Sustainable Future Summit November 2019 – Brussels
Last week, I was in Brussels for a very interesting and inspiring Sustainable Future Summit 2019 organised Politico.
The summit brought together policymakers, business leaders, entrepreneurs, investors, researchers and consumers to debate the hunt for sustainable growth.
There were many interesting discussions and debates about the urgency of the climate emergency and how to make economic changes without leaving people behind.
A key take-away for me was a simple insight and a philosophy which Janez Potočnik, co-chair of the UN International Resource Panel, shared with the audience.
Mr Potočnik spoke about a wealth inclusive index, which goes beyond the single GDP wealth index, that we have today. He proposed to measure three things, namely productive capital (synonym for GDP) and human capital, as well as natural capital.
These indicators can better reflect actual progress being made in the world. By way of example, during the past 20 years the productive capital of the world has increased 100-fold whereas the social capital only by 8-fold, but sadly the natural capital has decreased by 40-fold.
This shows how our generation has seriously indebted future generations. It also shows that Productive capital is over-valued and over rewarded; that human capital is under-valued and under rewarded and that natural capital to a large extent is not valued or rewarded at all. In other words the society in which we live today is socialising the costs and privatising the capital.
These issues need to be addressed. The fundamentals are wrong. The Incentives are not right. The compass that we have set ourselves is clearly wrong.
Mr Potočnik went on to say that the challenge we have to get out of this bleak reality is that consumers and producers don’t want to pay more than they do currently. However, this thinking is flawed. The social and environmental costs are already present today, but someone else is paying for them. Often it is the health system and silent future generations that pay.
The true meaning behind the SDGs is to provide an inter-generational contract to safeguard the future of society, the environment and production.
Mr Potočnik did also offer a solution, or rather a change in philosophy and a shift in the way we view products and services. He gave the example of light bulbs. He argued that humans don’t need light bulbs per se, rather humans need light. Similarly he argued that humans don’t need cars, they need mobility. Nor do they need a refrigerator, but rather they need cool and fresh food; they don’t need pesticides, they need to protect plants. And the list goes on.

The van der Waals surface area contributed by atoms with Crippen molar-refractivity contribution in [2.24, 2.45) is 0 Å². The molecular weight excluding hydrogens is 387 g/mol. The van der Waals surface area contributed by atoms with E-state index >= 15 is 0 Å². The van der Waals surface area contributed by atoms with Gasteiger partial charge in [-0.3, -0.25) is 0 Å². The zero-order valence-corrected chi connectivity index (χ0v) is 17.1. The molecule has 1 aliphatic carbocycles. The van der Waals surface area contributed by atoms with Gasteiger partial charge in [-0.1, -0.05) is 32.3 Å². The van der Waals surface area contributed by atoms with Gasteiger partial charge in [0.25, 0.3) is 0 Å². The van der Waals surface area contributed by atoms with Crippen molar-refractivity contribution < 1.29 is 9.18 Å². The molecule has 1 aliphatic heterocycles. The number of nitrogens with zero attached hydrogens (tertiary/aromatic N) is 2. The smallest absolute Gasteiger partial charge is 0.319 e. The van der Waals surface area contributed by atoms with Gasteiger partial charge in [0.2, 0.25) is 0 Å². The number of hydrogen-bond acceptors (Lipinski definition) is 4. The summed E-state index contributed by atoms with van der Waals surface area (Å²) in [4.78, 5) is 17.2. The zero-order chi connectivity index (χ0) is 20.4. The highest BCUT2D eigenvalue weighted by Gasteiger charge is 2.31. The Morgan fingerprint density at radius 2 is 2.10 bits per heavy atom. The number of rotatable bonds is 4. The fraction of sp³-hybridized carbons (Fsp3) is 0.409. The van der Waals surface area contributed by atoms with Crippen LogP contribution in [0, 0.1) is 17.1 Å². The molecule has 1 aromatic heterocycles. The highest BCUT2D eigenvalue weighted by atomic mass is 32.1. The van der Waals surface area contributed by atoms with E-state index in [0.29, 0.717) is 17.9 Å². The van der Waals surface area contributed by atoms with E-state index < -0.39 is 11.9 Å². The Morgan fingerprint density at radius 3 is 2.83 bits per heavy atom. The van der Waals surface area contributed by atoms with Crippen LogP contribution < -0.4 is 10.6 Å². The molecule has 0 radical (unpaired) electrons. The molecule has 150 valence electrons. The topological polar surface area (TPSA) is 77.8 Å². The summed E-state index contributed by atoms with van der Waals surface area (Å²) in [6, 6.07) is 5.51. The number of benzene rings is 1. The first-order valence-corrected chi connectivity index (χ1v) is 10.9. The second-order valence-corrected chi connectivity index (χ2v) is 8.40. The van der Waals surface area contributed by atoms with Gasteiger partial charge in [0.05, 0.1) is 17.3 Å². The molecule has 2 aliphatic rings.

Whereas today we care about profits and the future of companies and the well-being of the consumers, we need a system change that also values resources and environmental footprint.
When a company produces and sells light bulbs to consumers, the consumer has the problem of deciding which one to buy, how to use it and how to dispose of it. The producer on the other hand is incentivised to sell as many light bulbs as possible, as he is making profit on quantities. In today’s world the producer is not incentivised to care about the environment or resources.
If tomorrow the consumer can pay for a year of light at the same cost as he pays for light bulbs today, he will be happy. The producer on the other hand will be selling light, not light bulbs and the number of light bulbs he uses to provide light would be at his cost. Therefore, he would be incentivised to use fewer light bulbs.
Products under this model would look and be designed differently, because the owner of materials would remain their owner at their end of life. Therefore, producers would be incentivised and would care which resources are used and how they can be recycled.
This is the systems change that the world needs. This is a system which saves resources, environmental footprint, as well as cares about economic interest of the Company and the wellbeing of the consumer.
This philosophy is applicable to all products across all industries. I thought Mr Potočnik message was very clear and easy to understand, with great examples of how we need to collectively start to view how we provide products and services to consumers and how we need to make business more sustainable. A very inspiring day leaving me feeling a sense of urgency, but also a sense of opportunity.